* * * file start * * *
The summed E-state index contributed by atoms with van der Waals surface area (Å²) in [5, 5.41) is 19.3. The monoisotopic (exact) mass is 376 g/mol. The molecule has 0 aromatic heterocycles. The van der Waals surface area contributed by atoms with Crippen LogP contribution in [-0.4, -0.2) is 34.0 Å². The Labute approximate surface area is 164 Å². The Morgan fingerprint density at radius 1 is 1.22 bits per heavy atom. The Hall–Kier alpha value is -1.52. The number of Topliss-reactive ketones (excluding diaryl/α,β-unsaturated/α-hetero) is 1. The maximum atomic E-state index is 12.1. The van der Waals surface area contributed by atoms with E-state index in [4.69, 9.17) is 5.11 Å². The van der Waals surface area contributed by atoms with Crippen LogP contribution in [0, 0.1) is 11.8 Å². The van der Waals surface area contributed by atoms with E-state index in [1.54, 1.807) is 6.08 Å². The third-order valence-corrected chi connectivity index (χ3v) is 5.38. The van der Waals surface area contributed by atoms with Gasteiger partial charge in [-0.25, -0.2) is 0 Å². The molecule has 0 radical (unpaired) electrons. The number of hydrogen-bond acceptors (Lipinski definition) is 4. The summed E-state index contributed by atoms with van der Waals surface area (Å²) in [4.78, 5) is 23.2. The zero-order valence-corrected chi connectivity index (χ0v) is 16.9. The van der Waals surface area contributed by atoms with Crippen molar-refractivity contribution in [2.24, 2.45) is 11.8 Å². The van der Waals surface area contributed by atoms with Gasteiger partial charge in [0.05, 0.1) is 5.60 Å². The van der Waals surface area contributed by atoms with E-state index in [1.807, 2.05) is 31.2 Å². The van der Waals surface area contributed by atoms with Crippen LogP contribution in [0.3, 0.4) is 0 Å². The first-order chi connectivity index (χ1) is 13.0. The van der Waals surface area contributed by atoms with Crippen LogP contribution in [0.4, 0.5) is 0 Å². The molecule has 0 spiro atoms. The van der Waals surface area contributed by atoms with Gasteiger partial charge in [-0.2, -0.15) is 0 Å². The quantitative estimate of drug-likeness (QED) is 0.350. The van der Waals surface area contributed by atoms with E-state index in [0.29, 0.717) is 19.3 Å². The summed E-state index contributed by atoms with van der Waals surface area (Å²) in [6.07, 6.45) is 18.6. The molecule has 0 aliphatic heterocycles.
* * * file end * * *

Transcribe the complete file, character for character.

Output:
The summed E-state index contributed by atoms with van der Waals surface area (Å²) in [5, 5.41) is 19.3. The monoisotopic (exact) mass is 376 g/mol. The molecule has 0 aromatic heterocycles. The van der Waals surface area contributed by atoms with Crippen LogP contribution in [-0.4, -0.2) is 34.0 Å². The Labute approximate surface area is 164 Å². The Morgan fingerprint density at radius 1 is 1.22 bits per heavy atom. The Hall–Kier alpha value is -1.52. The number of Topliss-reactive ketones (excluding diaryl/α,β-unsaturated/α-hetero) is 1. The maximum atomic E-state index is 12.1. The van der Waals surface area contributed by atoms with E-state index in [4.69, 9.17) is 5.11 Å². The van der Waals surface area contributed by atoms with Crippen LogP contribution in [0, 0.1) is 11.8 Å². The van der Waals surface area contributed by atoms with E-state index in [1.54, 1.807) is 6.08 Å². The third-order valence-corrected chi connectivity index (χ3v) is 5.38. The van der Waals surface area contributed by atoms with Gasteiger partial charge in [-0.25, -0.2) is 0 Å². The molecule has 0 radical (unpaired) electrons. The number of hydrogen-bond acceptors (Lipinski definition) is 4. The summed E-state index contributed by atoms with van der Waals surface area (Å²) in [4.78, 5) is 23.2. The zero-order valence-corrected chi connectivity index (χ0v) is 16.9. The van der Waals surface area contributed by atoms with Crippen molar-refractivity contribution in [2.24, 2.45) is 11.8 Å². The van der Waals surface area contributed by atoms with Gasteiger partial charge in [0.05, 0.1) is 5.60 Å². The van der Waals surface area contributed by atoms with E-state index in [1.807, 2.05) is 31.2 Å². The van der Waals surface area contributed by atoms with Crippen LogP contribution in [0.3, 0.4) is 0 Å². The first-order chi connectivity index (χ1) is 13.0. The van der Waals surface area contributed by atoms with Crippen LogP contribution in [0.4, 0.5) is 0 Å². The molecule has 0 spiro atoms. The van der Waals surface area contributed by atoms with Gasteiger partial charge in [-0.2, -0.15) is 0 Å². The quantitative estimate of drug-likeness (QED) is 0.350. The van der Waals surface area contributed by atoms with E-state index in [0.29, 0.717) is 19.3 Å². The summed E-state index contributed by atoms with van der Waals surface area (Å²) in [6.07, 6.45) is 18.6. The molecule has 0 aliphatic heterocycles.